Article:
Everyday was different, which made it amazing. Of course, days I had class were important and the entire point of being in Sydney, but we were always traveling. Luckily, my roommate’s father was born in Australia and she still had family there, so, on occasion, we had a nice, home-cooked meal and place to sleep with familiar faces. Some days, we woke up at the crack of dawn to hit the beach. Other days, we were so exhausted from travelling that we slept late and spent the day catching up in the library. No day is typical when you're abroad! Everyday is a learning curve.
What did you enjoy most outside of the classroom?
Traveling! And heading to the beach (which we did often). We loved waking up early to catch the rail into Bondi Beach then hit up Boost Juice and catch some rays.
What were your living arrangements like in Sydney? What did you like most about it?
I lived in a five-person apartment on Macquarie University's campus. Each of us had our own room and bathroom. It was nice because I lived with two other girls from the States, as well as two locals! We had the best of both worlds; people who could relate to us as well as people who could teach us the culture and show us all the coolest places locals frequented!
Do you have any packing tips for individuals headed to Sydney?
The best packing advice I can give you is: pack less!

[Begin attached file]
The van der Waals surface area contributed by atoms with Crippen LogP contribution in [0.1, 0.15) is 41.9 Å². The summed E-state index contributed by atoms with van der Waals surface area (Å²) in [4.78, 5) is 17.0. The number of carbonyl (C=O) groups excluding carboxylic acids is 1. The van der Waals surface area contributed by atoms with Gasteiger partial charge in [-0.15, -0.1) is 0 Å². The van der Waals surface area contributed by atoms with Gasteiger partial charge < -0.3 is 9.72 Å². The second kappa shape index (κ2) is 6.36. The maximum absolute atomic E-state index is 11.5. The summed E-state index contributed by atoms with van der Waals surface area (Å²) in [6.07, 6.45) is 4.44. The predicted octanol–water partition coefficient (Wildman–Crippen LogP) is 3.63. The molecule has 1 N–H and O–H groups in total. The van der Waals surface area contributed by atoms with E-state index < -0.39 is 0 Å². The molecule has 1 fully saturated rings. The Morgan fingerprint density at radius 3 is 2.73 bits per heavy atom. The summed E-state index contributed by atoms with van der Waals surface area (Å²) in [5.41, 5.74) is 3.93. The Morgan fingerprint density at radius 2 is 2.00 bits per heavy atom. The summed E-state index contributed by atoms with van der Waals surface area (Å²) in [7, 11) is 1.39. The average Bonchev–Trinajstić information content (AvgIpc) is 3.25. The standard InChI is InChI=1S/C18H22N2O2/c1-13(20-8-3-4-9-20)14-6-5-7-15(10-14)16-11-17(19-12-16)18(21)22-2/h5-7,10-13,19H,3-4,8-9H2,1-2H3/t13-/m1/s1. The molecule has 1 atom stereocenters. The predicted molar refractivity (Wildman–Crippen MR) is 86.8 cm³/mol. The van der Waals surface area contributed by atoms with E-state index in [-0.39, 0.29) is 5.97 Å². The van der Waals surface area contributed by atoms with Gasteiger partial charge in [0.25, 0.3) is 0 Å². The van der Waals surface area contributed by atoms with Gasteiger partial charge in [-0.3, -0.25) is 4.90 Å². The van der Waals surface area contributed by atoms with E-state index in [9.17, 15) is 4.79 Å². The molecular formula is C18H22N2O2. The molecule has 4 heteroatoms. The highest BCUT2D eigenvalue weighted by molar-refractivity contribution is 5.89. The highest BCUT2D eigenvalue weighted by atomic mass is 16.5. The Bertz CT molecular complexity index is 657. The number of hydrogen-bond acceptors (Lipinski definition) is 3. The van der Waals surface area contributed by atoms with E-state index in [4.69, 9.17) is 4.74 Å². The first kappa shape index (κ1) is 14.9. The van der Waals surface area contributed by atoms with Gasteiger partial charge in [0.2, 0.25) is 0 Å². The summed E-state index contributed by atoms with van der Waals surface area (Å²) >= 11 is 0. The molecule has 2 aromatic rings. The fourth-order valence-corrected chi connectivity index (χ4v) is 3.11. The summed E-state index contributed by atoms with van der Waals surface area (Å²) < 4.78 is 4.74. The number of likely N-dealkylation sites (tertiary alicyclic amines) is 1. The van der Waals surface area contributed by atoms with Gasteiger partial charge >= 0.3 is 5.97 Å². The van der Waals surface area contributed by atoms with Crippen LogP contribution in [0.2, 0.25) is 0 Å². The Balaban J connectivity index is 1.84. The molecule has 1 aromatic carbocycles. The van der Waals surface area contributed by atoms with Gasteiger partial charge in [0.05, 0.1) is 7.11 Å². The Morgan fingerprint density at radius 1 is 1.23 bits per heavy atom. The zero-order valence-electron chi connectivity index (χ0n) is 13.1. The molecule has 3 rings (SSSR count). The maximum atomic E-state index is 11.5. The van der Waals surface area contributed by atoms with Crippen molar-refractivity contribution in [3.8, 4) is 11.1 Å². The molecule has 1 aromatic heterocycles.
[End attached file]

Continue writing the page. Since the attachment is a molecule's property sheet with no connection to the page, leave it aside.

The beautiful Blue Mountains in Katoomba, NSW
Trust me. I did my research prior to my trip and said to myself, "What do you mean pack less! I'm moving to Sydney for five months!" Seriously, I am the queen of overpacking. I went to Las Vegas for five days and stuffed an entire suitcase. You will thank me when you aren’t lugging 100 pounds of luggage through the airport, trying to make your connecting flight! Australia's fashion is awesome and unique, so you'll want to shop as it is, and take into consideration wanting to bring home souvenirs. Trust me, the people at United Airlines were not happy with me when each of my bags were five pounds over on my return flight to the states.
Bring a little for each season. In your travels, you'll experience a little bit of everything. Cold, rain, scorching hot days, and even some freezing temperatures! Have clothes that you can hike in, but don't forget stuff you can experience Australian nightlife in. Trust me, if you haven't worn a piece of clothing in the past two months, you probably won't wear it while you're abroad.